A Rare Find!

The image, above, uploaded by Aalbert Rebergen - @aalbertrebergen (right image), shows a Slender Stargazer, Crapatalus angusticeps, washed up on the beach near Waikouaiti, New Zealand. The observation elicited an excited response from Zachary Robertson - @fiestykakapo, who stated that it is "one of my favourite species".
When I asked Zachary about his interest in this fish, he replied, "Crapatalus are typically very cryptic fish, often burying themselves in sand with only their eyes and mouth exposed. Crapatalus, like other members of Leptoscopidae, are ambush predators lying under the sand waiting for crabs, shrimp, worms, or small fish to wander by. Crapatalus inhabits shallow coastal beaches and occasionally river mouths and estuaries, and are capable of surviving 50+ metres. In New Zealand there are two species, C. angusticeps and C. novaezelandiae, to distinguish these species a good photo from the underside is needed. If the pelvic fin doesn't reach the origin of the anal fin the fish would be C. angusticeps, if the pelvic fin reaches past the origin of the anal fin the fish would be C. novaezelandiae."
Zachary also stated, "One reason for the rarity of the species on iNat is its cryptic habits, concealed in sand will make it almost invisible to the untrained eye. Its favoured habitat (open sandy beaches) isn't often explored which could be another reason this fish isn't observed often. Why this observation is particularly of interest for me is it gives me a good look at a freshly dead specimen, which I have not been able to find any online. I hope within the next year I am able to find some live specimens whilst snorkelling in estuaries or on sandy beaches, and get some nice images of live fish."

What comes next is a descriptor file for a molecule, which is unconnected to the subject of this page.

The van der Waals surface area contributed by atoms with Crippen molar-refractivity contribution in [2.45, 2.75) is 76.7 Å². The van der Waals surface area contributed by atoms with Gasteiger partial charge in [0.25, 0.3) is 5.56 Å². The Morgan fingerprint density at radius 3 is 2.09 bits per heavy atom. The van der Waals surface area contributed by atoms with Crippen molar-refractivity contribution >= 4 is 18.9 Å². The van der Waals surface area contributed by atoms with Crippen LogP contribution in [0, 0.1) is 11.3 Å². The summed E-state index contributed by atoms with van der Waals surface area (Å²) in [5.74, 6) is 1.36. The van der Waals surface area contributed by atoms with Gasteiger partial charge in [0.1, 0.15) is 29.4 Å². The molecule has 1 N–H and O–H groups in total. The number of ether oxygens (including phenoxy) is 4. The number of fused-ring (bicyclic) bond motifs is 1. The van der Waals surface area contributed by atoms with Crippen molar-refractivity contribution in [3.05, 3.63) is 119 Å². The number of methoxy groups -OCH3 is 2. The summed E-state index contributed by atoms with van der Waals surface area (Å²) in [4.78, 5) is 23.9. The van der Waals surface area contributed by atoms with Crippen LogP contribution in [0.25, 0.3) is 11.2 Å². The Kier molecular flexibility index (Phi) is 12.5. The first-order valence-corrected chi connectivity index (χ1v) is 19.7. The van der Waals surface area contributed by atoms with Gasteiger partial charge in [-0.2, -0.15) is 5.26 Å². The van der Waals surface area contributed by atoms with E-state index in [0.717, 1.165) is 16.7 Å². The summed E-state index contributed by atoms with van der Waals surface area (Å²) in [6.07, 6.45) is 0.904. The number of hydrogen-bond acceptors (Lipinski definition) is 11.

I really love the fact that an observation uploaded by Aalbert, who is "interested in everything that walks, hops or crawls" (note that 'swim' wasn't mentioned - we're onto you Aalbert!) sparked such enthusiasm in Zachary, a young aspiring marine biologist. It shows the power of iNaturalist and the Australasian Fishes Project community.
Thanks all for your interest in this unusual observation.
Posted on September 05, 2021 07:44 AM by markmcg markmcg


Wow what a great find @aalbertrebergen . Thanks for the comprehensive info on the species in NZ and how to identify them @fiestykakapo . I do hope you find some live specimens and get some good images to share!

Posted by redfishblue almost 3 years ago

Thanks for sharing @markmcg. Nice find @aalbertrebergen and I too hope you can find some live specimens @fiestykakapo. Yay fishes!

Posted by amandahay almost 3 years ago

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